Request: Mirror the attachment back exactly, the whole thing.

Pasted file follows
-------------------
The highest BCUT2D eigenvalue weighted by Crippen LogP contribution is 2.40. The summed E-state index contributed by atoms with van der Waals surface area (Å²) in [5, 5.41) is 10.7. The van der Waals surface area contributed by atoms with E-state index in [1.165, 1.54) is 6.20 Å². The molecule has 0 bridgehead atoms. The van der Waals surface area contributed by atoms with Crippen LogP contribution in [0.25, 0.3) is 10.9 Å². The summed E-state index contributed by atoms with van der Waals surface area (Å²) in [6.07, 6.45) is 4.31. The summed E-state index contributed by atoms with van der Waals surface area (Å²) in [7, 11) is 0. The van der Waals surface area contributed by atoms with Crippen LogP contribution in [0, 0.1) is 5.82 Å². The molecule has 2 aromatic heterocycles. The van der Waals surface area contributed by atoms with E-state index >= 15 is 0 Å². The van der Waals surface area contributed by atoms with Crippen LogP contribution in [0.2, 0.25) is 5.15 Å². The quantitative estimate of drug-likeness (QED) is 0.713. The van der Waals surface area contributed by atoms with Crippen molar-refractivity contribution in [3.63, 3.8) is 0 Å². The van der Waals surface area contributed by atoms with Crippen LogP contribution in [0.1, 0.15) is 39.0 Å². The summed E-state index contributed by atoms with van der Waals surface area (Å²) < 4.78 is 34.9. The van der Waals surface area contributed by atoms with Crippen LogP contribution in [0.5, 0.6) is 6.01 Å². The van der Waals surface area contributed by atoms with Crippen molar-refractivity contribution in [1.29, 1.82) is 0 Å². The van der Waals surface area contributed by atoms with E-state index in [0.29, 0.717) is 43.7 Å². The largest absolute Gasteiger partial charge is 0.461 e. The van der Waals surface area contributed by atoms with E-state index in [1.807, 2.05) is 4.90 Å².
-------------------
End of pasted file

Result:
The highest BCUT2D eigenvalue weighted by Crippen LogP contribution is 2.40. The summed E-state index contributed by atoms with van der Waals surface area (Å²) in [5, 5.41) is 10.7. The van der Waals surface area contributed by atoms with E-state index in [1.165, 1.54) is 6.20 Å². The molecule has 0 bridgehead atoms. The van der Waals surface area contributed by atoms with Crippen LogP contribution in [0.25, 0.3) is 10.9 Å². The summed E-state index contributed by atoms with van der Waals surface area (Å²) in [6.07, 6.45) is 4.31. The summed E-state index contributed by atoms with van der Waals surface area (Å²) in [7, 11) is 0. The van der Waals surface area contributed by atoms with Crippen LogP contribution in [0, 0.1) is 5.82 Å². The molecule has 2 aromatic heterocycles. The van der Waals surface area contributed by atoms with E-state index >= 15 is 0 Å². The van der Waals surface area contributed by atoms with Crippen LogP contribution in [0.2, 0.25) is 5.15 Å². The quantitative estimate of drug-likeness (QED) is 0.713. The van der Waals surface area contributed by atoms with Crippen molar-refractivity contribution in [3.63, 3.8) is 0 Å². The van der Waals surface area contributed by atoms with Crippen LogP contribution in [0.1, 0.15) is 39.0 Å². The summed E-state index contributed by atoms with van der Waals surface area (Å²) < 4.78 is 34.9. The van der Waals surface area contributed by atoms with Crippen LogP contribution in [0.5, 0.6) is 6.01 Å². The van der Waals surface area contributed by atoms with Crippen molar-refractivity contribution in [1.29, 1.82) is 0 Å². The van der Waals surface area contributed by atoms with E-state index in [0.29, 0.717) is 43.7 Å². The largest absolute Gasteiger partial charge is 0.461 e. The van der Waals surface area contributed by atoms with E-state index in [1.807, 2.05) is 4.90 Å².